Tuesday, August 25, 2009

Paris to Langeville

On my last morning in Paris, I packed up, crammed myself onto the tiny Tiquetonne elevator and departed for Gare Montparnasse, arriving ridiculously early as is usual for me and rather frantic for a washroom. The place was packed and my train not yet on the board so I got a fabulous coffee and watched the scene as I waited. Twice I got into longish conversations with people asking me questions about the trains...French people, in French! Guess I have succeeded in not looking too much like a tourist. The train was finally posted - about 20 minutes before departure - and I headed down the platform. The 2nd class cars are always the farthest from the main station so I no longer panic when it seems like I might have to walk all the way to my destination. It was a quiet trip except for an incident just past Le Mans when a suitcase fell from the overhead rack a couple of seats ahead of mine and clobbered the poor woman sitting below. The French despite their celebrated reserve, flocked to help her and she was well fussed over for the rest of the journey. Yet another reason to pick the window seat...

My friend Françoise was waiting faithfully for me on the platform at Les Sables d'Olonne, a minor miracle in my view since we hadn't been in touch for weeks....nothing since "my train arrives at 2:30 on Sunday, the 7th". This is the third time we have met in France like this so I'm less nervous now about it actually coming to pass although I had the "de rigueur" thought, what would be my next step if she doesn't show? We did a little vehicle tour of Les Sables d'Olonne, a beach town with some interesting buildings from the 30's and many seashell mosaics along the walls of the narrow streets, kitschy but old enough to be cool too. There was a parade being marshalled at the waterfront with some modest floats and a flock of local girls wearing clogs, colourful folk costumes and lace coifs on their heads. Local boys were also dressed up in folk costume and were practising their music on the Breton style bagpipes and horns, quite thrilling to hear in that context but not what everyone would call tuneful, a harsh, compelling sound. The beach was spectacular, a long curve of white sand around the bay bordered with low rise hotels and apartments, some art deco but most newer and pretty cheesy up close. The beach is obviously the main attraction here as the town doesn't have a whole lot of character. It was a gorgeous sunny day but the wind was strong and blowing sand made it less than pleasant near the water so we didn't wait around for the parade to begin and headed off to Langeville where Françoise's family owns a summer home.

Beach near Langeville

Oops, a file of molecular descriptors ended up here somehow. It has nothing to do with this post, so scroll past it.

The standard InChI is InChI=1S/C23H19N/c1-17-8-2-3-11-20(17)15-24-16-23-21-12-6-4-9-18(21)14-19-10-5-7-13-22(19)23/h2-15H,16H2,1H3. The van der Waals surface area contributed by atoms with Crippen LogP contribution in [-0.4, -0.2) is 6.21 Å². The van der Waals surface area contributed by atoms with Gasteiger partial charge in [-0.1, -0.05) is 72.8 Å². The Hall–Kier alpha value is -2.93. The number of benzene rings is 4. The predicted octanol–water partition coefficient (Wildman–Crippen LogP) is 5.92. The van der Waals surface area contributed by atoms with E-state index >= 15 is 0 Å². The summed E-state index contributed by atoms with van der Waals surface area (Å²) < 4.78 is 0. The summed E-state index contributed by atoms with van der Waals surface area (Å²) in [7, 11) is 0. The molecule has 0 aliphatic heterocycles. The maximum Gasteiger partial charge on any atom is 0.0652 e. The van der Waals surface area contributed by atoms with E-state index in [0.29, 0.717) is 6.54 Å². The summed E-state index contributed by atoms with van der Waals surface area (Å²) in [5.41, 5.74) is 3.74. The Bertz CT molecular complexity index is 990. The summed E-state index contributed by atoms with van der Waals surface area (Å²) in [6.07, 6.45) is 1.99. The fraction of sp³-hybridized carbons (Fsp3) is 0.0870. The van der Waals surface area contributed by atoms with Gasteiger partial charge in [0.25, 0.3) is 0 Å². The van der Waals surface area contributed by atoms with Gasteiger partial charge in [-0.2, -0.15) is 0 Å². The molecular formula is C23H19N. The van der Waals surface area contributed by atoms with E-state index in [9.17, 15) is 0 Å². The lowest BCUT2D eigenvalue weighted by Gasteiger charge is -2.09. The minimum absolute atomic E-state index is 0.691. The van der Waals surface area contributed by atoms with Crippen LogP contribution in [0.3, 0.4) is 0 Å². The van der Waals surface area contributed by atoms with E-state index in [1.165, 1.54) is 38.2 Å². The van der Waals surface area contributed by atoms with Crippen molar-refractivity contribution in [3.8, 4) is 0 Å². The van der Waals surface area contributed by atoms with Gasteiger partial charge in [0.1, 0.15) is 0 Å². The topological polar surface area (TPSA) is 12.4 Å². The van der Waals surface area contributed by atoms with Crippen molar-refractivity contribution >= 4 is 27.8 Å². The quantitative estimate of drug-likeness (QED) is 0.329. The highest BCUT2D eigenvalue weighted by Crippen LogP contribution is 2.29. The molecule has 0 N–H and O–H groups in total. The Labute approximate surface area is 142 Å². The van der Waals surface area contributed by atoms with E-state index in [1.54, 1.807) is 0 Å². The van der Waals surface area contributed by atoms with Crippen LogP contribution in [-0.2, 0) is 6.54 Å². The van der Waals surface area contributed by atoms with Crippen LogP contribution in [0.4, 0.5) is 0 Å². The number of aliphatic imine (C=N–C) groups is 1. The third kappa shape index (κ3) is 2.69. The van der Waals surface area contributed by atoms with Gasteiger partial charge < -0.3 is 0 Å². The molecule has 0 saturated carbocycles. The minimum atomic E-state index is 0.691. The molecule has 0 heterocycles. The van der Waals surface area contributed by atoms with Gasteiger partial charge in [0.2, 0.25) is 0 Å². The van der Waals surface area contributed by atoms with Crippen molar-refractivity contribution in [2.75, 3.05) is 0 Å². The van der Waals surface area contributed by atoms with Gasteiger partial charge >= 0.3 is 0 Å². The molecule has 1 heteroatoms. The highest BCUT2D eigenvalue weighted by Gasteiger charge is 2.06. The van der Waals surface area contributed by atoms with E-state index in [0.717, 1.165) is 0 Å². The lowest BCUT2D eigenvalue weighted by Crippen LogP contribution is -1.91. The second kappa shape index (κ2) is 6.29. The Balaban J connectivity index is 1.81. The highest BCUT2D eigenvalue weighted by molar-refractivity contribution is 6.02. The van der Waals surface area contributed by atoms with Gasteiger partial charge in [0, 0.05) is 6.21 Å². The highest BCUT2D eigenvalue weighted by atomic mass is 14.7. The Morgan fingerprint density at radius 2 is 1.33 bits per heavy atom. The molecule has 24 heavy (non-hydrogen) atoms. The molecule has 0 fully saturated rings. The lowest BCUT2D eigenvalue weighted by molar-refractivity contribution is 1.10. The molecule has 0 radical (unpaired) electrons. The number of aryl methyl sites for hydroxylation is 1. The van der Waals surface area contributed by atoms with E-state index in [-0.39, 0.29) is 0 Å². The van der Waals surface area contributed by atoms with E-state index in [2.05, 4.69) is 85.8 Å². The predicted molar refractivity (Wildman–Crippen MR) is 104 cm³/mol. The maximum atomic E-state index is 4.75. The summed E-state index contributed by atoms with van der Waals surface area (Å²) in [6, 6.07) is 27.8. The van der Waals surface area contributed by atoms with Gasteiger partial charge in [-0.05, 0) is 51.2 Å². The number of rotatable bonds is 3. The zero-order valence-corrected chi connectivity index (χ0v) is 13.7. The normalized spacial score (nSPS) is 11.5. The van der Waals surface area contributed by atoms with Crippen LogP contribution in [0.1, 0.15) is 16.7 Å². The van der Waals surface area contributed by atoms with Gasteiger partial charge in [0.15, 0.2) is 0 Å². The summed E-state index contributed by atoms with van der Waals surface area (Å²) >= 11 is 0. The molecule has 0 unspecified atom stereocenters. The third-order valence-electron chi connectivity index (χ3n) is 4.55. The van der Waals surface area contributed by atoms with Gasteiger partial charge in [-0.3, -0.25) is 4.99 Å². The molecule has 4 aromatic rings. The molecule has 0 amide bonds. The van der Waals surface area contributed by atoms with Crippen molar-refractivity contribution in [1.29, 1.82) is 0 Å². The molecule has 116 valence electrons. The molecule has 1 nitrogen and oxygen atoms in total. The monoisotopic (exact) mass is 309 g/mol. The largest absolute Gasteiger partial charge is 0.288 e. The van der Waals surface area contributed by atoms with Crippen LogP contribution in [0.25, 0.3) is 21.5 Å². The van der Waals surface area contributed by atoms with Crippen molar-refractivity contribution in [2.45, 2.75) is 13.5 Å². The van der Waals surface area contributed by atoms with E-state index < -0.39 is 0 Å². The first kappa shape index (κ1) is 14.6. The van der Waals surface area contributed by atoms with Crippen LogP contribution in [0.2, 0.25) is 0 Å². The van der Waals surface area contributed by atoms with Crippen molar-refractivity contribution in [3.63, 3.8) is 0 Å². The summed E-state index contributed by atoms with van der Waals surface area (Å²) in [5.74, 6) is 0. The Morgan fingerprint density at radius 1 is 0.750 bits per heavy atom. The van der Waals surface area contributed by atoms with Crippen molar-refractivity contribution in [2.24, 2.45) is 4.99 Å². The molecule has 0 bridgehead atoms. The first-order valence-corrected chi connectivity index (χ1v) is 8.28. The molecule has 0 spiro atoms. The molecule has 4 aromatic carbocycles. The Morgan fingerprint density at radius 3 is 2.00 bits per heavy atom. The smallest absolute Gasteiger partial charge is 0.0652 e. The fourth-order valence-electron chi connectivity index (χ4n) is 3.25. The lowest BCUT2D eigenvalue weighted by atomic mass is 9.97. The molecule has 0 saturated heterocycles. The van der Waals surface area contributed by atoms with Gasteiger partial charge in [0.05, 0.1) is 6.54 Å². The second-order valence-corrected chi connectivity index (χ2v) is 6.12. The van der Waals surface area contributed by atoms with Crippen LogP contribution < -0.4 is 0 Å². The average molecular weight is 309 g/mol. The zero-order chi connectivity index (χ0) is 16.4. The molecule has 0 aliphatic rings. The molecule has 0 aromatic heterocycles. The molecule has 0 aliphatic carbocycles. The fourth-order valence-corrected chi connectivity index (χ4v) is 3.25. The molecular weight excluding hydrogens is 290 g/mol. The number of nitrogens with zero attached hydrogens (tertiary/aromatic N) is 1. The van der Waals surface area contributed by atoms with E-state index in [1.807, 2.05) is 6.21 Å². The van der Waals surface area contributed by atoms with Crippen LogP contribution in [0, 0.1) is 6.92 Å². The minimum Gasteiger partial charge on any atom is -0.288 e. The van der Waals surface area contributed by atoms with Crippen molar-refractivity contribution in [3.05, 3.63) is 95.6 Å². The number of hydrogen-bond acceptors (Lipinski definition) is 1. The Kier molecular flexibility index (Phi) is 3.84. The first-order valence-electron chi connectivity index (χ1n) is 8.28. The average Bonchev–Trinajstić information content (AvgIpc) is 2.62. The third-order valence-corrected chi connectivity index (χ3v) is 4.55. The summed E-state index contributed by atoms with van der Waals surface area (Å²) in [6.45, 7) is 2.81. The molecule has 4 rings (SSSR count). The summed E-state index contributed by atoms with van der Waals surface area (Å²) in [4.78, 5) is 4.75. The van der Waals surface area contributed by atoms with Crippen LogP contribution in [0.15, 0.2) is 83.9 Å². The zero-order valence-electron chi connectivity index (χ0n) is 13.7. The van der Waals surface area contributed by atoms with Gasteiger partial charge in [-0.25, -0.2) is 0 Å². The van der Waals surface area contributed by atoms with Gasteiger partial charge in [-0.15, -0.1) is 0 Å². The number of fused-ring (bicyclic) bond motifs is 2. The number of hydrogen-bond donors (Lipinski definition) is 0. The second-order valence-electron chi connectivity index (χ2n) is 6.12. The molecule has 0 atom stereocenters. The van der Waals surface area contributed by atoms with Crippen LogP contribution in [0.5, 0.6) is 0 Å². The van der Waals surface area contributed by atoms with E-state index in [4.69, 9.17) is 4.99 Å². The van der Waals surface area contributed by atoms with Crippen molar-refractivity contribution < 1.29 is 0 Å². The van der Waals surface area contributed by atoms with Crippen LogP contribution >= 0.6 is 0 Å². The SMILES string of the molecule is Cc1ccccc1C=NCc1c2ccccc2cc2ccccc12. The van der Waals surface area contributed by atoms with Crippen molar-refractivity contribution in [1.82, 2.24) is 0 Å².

As I would learn, Langeville looks pretty much the same as most of the towns in the area: tidy, white stucco houses with blue shutters, red tile roofs, all in the low lying flat landscape of the Vendée shoreline. There didn't seem to be much to do or see in walking distance aside from the beach which was again, spectacular: miles of white sand backed by dunes backed in turn by deciduous forest. Here and there, crumbling blockhouses from World War II poke up out of the dunes. Although sunny the weather was a bit on the cool side so most houses remained shuttered and it was very quiet. The house was lovely and comfortable, full of antique French country furniture, beautiful linens on the beds and the accumulations of a much-loved and long-used family retreat. Françoise has been summering here since she was a teenager so it is pretty much in her blood.

White stucco, blue shutters and red tile roofs at La Tranche-sur-Mer

We spent the week walking, reading, napping, eating, lying on the beach, drinking wine and in my case, knitting while listening to audiobooks on my iPod. Each evening there was the almost ritual closing of the shutters once we were ready to go to bed, often before sunset. With no daylight saving and it being almost the solstice, it was daylight until almost 11PM. Between the tranquility, the gentle rhythm of the days, the comfortable bed and the darkness that only shutters on the windows can provide, I slept like a child, wakening to bird song. The second day of our stay, there was a huge windstorm and we actually lit a fire in the fireplace and hunkered down under blankets, quite content. When we walked through the forest the next day there were branches on the path and the beach was covered in fluffy white foam from the pounding waves of the day before.

Foamy beach at Jard-sur-Mer

The week slid by, serene, quietly delightful, laid-back. On the last day, Françoise drove me to La Rochelle where I was to fly to Dublin to meet my guy. It was a very hot day and it was farther than anticipated - partly because of poor navigation on my part. La Rochelle is a lovely city, reminding me of St. Malo but built of white stone rather than grey, giving it a sunny southern aspect. Much of the new world exploration in the age of discovery left from here and the city was celebrating its links with Quebec this summer...I was pleasantly surprised to see the Quebec flag flying at the harbour.
Exposition at La Rochelle on the expeditions to New France

Quebec flag flies over the harbour at La Rochelle